**According to Ian Maddieson and Peter Ladefoged (_The
        Sounds of the World's Languages_ (2002, first published in
        1996) Tolkien described two different sounds: "The onset
        in [English _hue_] is normally a voiceless palatal approximant,
        _j_ [written with an underposed circle], for which the IPA
        has no unitary symbol." (326).

        I wrote:

        >>Eddin Najetovic
        >>agreed with me pointing out that IPA does not even have a
        >>symbol for the voiceless palatal approximant. Well, the IPA
        >>does not have a lot of symbols it should have, unfortunately,
        >>it should have been devised better.

        Arden:

        >You speak as though the IPA was graven in stone long ago and is
        >therefore impervious to change.

        **Well, I suppose this may be a reading of what I wrote. Next time
        I should definitely attempt to use better words and phases. -- Of
        course, I know that the IPA underwent a number of revisions, so
        basically I wanted to say is that it still needs some revisions
        to be better.

        > The IPA has been revised many times
        >in the course of its history, and today's IPA differs in many
        >respects from Paul Passy's original 1888 creation. For example, the
        >IPA didn't differentiate between the voiced palatal approximant and
        >the voiced palatal fricative until *1989*!

        **Revisions of the chart are (I suppose) based on current research,
        so what was not (could not) be differentiated in the past can be
        differentiated today. I do not know the state of affairs in Tolkien's
        time but maybe it was not known then that the sounds of Eng.
        _hue_ and Ger. _ich_ are different and therefore Tolkien did not
        make any difference between them.

        > There's certainly nothing
        >preventing the Association Phonétique International from adding a
        >symbol for the voiceless palatal approximant, should it be deemed
        >necessary. But in the 116-year history of the IPA, it has apparently
        >*not* been deemed necessary.

        **The IPA is (as far as I can see) good for a language like English
        but as far as I know Czech phoneticians do not perceive as
        fitting for Czech, but of course it is also a matter of getting
        used to it. At any rate a character for r-hacek (and no, it is _not_
        [r] + [zh] (i.e. the sound in 'pleasure')!) is missing (why?). Also,
        the way afficates are written in the IPA does not look very pleasing
        to a Czech eye. Another thing that could be bettered is difference
        between _þ, ð_ and _s, z_.The former are given dental fricatives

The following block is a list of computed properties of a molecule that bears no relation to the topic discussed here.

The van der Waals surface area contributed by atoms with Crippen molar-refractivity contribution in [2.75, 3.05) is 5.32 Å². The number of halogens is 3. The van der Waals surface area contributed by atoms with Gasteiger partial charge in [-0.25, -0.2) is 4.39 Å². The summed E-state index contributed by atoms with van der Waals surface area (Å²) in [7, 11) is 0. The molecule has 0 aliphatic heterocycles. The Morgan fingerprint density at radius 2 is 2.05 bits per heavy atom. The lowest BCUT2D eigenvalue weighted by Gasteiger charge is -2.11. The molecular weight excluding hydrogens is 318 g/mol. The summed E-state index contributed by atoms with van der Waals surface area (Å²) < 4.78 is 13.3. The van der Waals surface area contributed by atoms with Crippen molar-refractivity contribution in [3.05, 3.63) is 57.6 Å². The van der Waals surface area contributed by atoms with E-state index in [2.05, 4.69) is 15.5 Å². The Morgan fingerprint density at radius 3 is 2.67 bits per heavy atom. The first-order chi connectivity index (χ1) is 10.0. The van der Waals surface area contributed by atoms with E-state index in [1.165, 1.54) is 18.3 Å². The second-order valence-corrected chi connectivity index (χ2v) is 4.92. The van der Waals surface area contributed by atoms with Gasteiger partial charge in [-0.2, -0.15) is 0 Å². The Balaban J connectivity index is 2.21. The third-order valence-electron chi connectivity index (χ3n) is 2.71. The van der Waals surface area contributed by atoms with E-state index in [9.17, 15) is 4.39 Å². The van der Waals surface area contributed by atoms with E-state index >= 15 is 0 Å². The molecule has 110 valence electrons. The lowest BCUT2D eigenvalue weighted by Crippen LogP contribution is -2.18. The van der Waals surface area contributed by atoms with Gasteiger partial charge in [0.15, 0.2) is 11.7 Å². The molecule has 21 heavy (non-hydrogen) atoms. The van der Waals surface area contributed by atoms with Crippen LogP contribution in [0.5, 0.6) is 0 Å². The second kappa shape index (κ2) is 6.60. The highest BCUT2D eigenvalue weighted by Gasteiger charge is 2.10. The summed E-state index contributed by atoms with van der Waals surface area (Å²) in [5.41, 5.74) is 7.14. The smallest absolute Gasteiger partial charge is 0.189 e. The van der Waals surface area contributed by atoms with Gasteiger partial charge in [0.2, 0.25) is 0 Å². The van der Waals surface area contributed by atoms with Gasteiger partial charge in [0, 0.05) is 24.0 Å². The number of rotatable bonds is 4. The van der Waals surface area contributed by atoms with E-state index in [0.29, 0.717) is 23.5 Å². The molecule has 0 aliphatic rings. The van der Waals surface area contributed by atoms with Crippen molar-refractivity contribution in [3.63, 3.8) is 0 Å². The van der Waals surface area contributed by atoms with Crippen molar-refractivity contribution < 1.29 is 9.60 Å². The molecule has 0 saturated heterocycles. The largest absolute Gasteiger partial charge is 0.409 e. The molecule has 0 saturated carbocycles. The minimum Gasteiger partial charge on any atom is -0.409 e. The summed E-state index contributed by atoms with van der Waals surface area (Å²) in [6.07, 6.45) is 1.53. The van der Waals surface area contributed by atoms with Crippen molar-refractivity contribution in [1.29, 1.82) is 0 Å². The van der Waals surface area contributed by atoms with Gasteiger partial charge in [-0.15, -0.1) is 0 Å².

and the latter as alveolar fricatives. A distinction should, however,
        be rather made between sibilant and non-sibilant fricatives, as we
        can have both dental and alveolar _þ, ð_ and dental and alveolar
        _s, z_.

        >If you need to express the voiceless palatal approximant in the IPA,
        >however, it's already easy enough to do: use [j] with a little
        >circle under it (thus voiceless [j]).

        **I know that but I and Eddin (I think) meant that the IPA did not have
        a unitary symbol for it.

        > This is what Ian Maddieson
        >does in _Patterns of Sounds_ (Cambridge: Cambridge U. P., 1984), p.
        >245. Incidentally, the list that is given there of languages
        >containing that sound doesn't contain any likely models for Quenya:
        >Malagasy, Yao, Klamath, Otomi, Mazahua, Hopi, and Aleut.

        **I do not have access to the book, only to the book I mentioned
        above, which is from 1996. Since this is newer book, I (not having
        means to find out by myself) prefer to rely on this one. So if
        English is said to possess this sound, it is a rather likely model.
        Personally, however, I am inclined to the fricative (in German _ich_)
        -- _hy_ (at least phonologically) does not appear as the voiceless
        counterpart of _y_ in Quenya.

        By the way, could you give me (us) a list of some languages that are
        mentioned in "your" book? "My" book only mentions (with a reference
        to "your" book) that less than 5% of the world's languages include
        the voiceless palatal fricative in their inventory.


        Ales Bican

        --
        What's in a name? That which we call a rose
        by any other name would smell as sweet. (Juliet, _Romeo and Juliet_)
      • Arden R. Smith
        ... Then there s disagreement among phoneticians as to what sound the initial segment of _hue_ really is. I ve already mentioned Pullum and Ladusaw s
        Message 3 of 16 , Jan 10, 2004
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          Ales Bican wrote:

          >**According to Ian Maddieson and Peter Ladefoged (_The
          >Sounds of the World's Languages_ (2002, first published in
          >1996) Tolkien described two different sounds: "The onset